A friend of mine posed the question earlier this month about reviews. Why do you write reviews of books? What is your process? Why is it important to you?
For me, there’s a few reasons why I review books. Many of them are so I can remember what I’ve read. I even go back to them when I want to recall what I liked and didn’t like. You know that feeling you get after you’ve watched a TV show or a movie and you just have to talk to someone about it? That’s specifically what I feel whenever I finish a book. I want to talk about it and since I’m alone here, I usually talk to myself.
On top of that, I have a really bad memory. I’ve tried different memory games and helping with improving my brain, but I still can’t seem to remember little minute details. For example, I always forget people’s names. I will end up describing characters as “the main guy who killed the other dude.” I hate that about myself and I try to improve it as much as I can. However, some details always fall through the cracks with me and it really bugs me. This is also why I keep a book journal. I might even start ordering my pages to include character names, essential plot points, and other things I tend to forget.
I also started writing reviews because there was a big conversation happening in my head after I’ve finished reading the book. There are unanswered questions or bits of books that I need to possibly remember for the next book. I just want to remember it all, but sometimes I don’t even remember if I read the book this year.
That’s why I started writing reviews. My reviews are part book report and part pros and cons list. It’s a way for me to remember what I read, but also to get out all those feelings I have about the book. If you’d like to know more about my process, read on!
Here’s my rating system
- Five Stars: It blew me away. I will be talking about this book for years
- Four Stars: This was a really great book. I will definitely suggest it to others and possibly read other books by the author
- Three Stars: Decent read. Nothing wowed me, but it wasn’t bad.
- Two Stars: Meh. There’s a lot of problems in this book and can definitely be better. Lots of potential, but little bit was met
- One Star: I don’t really rate 1-star books because if it’s that bad then I usually don’t finish reading it.
Here’s what I always look out for in reviews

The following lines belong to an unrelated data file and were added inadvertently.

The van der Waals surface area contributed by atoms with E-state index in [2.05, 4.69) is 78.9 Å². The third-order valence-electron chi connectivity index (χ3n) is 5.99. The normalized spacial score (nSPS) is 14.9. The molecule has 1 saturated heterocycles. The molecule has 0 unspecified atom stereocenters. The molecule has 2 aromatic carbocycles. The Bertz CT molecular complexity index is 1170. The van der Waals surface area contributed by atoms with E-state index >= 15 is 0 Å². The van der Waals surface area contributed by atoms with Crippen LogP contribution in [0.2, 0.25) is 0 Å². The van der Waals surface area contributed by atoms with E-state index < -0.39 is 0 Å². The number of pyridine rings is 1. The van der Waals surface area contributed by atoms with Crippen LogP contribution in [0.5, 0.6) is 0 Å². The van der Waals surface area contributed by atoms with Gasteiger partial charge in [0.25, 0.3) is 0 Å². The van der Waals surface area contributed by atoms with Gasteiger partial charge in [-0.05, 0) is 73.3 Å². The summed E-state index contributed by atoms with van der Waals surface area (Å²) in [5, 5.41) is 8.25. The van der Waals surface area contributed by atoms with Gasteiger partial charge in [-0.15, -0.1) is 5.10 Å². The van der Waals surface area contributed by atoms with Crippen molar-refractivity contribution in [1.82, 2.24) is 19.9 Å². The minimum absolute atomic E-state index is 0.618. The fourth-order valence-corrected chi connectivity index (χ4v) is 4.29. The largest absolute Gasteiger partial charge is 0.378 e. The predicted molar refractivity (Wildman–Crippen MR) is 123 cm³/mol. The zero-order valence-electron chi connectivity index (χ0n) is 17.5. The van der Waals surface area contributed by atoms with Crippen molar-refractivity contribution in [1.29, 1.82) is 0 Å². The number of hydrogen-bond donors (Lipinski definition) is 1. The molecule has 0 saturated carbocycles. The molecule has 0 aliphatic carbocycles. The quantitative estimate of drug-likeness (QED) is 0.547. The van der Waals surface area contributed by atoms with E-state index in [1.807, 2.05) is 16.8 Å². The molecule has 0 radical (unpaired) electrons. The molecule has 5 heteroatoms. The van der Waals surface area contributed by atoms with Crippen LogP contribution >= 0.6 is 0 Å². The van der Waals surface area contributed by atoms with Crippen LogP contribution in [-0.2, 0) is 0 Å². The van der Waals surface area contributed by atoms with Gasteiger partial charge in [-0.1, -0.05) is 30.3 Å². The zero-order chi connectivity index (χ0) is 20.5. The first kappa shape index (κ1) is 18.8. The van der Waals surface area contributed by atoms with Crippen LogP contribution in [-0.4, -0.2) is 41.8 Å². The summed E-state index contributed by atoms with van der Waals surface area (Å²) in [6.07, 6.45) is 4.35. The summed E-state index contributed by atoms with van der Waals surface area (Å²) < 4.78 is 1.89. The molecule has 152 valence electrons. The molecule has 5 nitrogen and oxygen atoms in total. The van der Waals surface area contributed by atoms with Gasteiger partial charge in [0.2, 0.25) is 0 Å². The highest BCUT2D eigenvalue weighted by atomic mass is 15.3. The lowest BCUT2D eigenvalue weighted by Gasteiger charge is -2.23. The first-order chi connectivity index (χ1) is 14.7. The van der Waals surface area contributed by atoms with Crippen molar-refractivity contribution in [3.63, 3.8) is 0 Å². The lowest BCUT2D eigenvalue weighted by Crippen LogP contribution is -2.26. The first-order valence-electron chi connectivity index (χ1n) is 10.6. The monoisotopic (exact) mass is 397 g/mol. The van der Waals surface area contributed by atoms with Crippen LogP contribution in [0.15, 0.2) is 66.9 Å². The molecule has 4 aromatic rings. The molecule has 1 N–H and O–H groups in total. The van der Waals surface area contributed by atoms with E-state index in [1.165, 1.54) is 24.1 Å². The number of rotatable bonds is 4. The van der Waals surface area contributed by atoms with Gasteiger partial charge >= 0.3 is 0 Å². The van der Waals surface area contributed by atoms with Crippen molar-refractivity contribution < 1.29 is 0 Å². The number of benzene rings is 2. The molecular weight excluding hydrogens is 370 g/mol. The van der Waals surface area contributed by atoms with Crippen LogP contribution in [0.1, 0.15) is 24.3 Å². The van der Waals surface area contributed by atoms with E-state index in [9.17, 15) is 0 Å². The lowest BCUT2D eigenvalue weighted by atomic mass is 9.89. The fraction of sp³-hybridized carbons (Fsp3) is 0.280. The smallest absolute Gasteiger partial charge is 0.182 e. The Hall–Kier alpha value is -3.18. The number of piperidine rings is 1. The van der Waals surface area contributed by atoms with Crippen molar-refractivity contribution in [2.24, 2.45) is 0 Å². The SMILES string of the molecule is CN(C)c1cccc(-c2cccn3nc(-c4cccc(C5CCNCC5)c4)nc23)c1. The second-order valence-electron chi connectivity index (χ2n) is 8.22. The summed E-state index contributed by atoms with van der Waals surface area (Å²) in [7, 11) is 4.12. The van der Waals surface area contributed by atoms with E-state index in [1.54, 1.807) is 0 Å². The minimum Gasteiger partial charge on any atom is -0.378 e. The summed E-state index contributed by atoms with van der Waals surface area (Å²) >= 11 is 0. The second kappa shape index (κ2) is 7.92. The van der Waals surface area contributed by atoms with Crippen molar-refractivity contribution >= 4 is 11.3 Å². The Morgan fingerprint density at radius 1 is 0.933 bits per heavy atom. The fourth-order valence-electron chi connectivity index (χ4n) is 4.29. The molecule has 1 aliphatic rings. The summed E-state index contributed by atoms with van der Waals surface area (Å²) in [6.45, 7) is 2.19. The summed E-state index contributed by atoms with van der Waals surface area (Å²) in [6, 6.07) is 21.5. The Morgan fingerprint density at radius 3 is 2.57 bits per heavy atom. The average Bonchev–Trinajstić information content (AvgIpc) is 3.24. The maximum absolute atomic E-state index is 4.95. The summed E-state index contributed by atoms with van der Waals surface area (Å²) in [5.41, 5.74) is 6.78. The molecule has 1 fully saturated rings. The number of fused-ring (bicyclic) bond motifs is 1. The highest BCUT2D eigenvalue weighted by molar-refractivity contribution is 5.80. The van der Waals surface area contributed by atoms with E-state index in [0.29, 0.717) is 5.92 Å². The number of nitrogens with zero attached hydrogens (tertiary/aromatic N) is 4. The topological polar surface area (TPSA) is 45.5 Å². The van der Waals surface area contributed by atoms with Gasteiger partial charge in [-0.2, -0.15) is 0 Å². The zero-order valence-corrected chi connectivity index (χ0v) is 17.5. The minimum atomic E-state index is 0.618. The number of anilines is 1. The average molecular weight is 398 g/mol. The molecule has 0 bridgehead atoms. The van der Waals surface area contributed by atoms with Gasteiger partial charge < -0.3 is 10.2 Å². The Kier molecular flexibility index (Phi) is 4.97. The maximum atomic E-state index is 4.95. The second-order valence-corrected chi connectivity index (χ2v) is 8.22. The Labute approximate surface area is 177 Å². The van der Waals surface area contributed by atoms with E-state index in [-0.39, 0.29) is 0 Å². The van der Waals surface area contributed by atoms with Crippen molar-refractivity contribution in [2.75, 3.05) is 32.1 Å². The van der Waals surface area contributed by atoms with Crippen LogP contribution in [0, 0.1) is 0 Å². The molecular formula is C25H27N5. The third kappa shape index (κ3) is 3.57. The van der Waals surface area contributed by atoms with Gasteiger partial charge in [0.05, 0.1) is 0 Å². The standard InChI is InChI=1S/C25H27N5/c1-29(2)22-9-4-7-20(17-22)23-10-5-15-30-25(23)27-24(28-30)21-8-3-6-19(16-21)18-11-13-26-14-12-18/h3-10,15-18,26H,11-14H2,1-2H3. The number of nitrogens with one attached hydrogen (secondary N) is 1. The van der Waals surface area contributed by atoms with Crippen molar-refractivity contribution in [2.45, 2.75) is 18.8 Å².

The Writing Style
Writing style is super important to me. It’s a technical aspect of storytelling and each author has their own style. Some authors like to get into the details of everything like Ian McEwan or Marlon James. Gritty details where you have no room to interpret the space on your own. It’s cool because a lot of people love reading books like this. Other authors are a little bit more efficient and lets you paint a little bit of the world on your own. I prefer to read authors who are faster at getting to the point than waiting around watching the scenery. It’s a personal choice and I try not to fault books for this. However, sometimes the language can be so dry and boring that I can’t help but to note that I nearly fell asleep.
The Characters and Their Development
Characters are obviously important. However, characters are also made up people in an author’s head. What did the author do to make these characters stand out? With all that power to develop a character, you’ll be surprised to read books where the characters are dull or boring or just bleh. I like my characters with gumption; those with a personal style and vibrato you don’t see everyday. I also like my characters to be human. If they’re supposed to be human or emote like a human, then I want to see that in the story. I want elephant tears when the love interest dies. I want gut reactions to things that you’re supposed to react poorly to. I don’t like when characters know everything or deduce too quickly. It takes away from the natural process of finding the answer. Extra props if you’re able to diversify your characters. Why do all characters need to be white? They don’t, which is something we all can take some cues from. I don’t fault a book for not having a diverse cast, but it wins extra points.
It’s tough to come up with a story nowadays that’s true and original. However, I’m the type of person who enjoys the journey than the destination so if your story is one told many times before I don’t really care. What I care about is that this story that’s been told before keeps me engaged. Is there cohesion? Do all the themes and topics the author brings up move together in an elegant ballet? Is it too obvious that a love story is being forced? Is it painful to read the gruesome battles in fantasy stories? When stories have a natural flow to them, then it’s heaven. I absolutely love it when an author is able to surprise me with a story that moves in one direction and comes out different in the end. And that it makes sense. It has to make sense to me otherwise it’s a nonstarter.
I also try to remember that one flaw in a book doesn’t strike the entire thing as bad. Sometimes authors use social issues like racism, classism, sexual identity, etc as a way to convey a certain theme. It’s hurtful to read, but as long as it makes sense with the story or brings up topics of conversation, then I’m fine with reading about them. However, I know this can be a deal breaker for many and that’s another post for another day.